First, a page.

Back in March we reported the FBI's plans to shut down the DNS servers it was running to allow those affected by the DNSChanger malware to access the Internet. Dating all the way back to 2007, DNSChanger targeted Windows or Mac systems by manipulating Domain Name Servers (DNS) and DNS routing. When a computer became infected the malware would redirect DNS requests to servers controlled by an internet crime ring, which then served up web ads to users.
After busting the Estonian criminal ring running the DNSChanger malware and servers, the FBI secured a court order on March 12 that authorized the Internet Systems Consortium (ISC) to roll out and maintain temporary clean DNS servers to deal with those computers around the world that were affected by DNSChanger. At the time the FBI said that this was a temporary measure and that these servers would be shut down on July 9. When that happens, DNS-related Internet activity on those computers still infected with DNSChanger will cease to function. Next Monday is July 9.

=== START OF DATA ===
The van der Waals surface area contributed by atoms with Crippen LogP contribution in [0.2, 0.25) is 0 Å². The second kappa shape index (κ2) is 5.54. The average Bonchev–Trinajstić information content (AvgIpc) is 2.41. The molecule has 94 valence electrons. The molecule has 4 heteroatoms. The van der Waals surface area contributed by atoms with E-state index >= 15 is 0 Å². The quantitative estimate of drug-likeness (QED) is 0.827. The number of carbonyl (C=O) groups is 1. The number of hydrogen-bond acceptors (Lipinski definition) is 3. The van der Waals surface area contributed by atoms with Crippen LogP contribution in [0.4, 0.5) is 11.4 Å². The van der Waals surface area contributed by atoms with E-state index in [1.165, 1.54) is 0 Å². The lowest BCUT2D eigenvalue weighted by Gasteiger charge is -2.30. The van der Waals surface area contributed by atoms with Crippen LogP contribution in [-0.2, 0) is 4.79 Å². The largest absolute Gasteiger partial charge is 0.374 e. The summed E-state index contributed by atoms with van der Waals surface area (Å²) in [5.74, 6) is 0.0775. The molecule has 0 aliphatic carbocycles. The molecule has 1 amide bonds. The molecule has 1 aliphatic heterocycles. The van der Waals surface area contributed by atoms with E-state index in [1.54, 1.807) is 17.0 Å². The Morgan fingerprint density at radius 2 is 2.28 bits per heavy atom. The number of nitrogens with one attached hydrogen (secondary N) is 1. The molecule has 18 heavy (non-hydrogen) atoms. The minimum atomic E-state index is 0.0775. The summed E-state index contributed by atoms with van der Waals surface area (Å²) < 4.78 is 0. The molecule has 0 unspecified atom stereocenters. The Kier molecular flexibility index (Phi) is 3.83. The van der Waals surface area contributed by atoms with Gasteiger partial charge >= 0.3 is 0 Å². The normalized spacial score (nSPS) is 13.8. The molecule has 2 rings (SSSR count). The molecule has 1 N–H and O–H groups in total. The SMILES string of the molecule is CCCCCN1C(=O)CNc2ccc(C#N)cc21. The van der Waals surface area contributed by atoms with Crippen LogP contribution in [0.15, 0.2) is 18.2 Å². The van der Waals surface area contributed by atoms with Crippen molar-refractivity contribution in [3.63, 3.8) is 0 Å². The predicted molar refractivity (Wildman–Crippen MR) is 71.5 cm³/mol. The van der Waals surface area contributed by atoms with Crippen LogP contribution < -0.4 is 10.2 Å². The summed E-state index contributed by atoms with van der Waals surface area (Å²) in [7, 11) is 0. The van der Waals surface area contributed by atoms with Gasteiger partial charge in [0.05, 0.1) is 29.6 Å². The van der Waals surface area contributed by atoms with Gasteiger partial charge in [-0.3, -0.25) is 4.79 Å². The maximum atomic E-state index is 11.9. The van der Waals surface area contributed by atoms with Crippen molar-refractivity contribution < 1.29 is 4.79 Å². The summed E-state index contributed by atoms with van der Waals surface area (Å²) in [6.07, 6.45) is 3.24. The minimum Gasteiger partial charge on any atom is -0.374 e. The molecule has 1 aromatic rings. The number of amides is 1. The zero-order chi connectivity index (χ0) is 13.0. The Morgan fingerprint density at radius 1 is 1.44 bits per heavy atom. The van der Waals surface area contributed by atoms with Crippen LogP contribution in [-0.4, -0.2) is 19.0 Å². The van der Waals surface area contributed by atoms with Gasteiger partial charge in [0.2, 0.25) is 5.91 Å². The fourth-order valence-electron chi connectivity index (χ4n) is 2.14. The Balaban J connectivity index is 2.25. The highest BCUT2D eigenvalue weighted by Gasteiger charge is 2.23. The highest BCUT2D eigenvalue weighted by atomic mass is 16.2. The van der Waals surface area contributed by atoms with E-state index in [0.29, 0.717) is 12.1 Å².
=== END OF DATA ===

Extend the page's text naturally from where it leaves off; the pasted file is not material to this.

The FBI estimates that the number of infected computers around the world is somewhere around 275,000. To check and see if you are infected with this malware, check out this FBI page.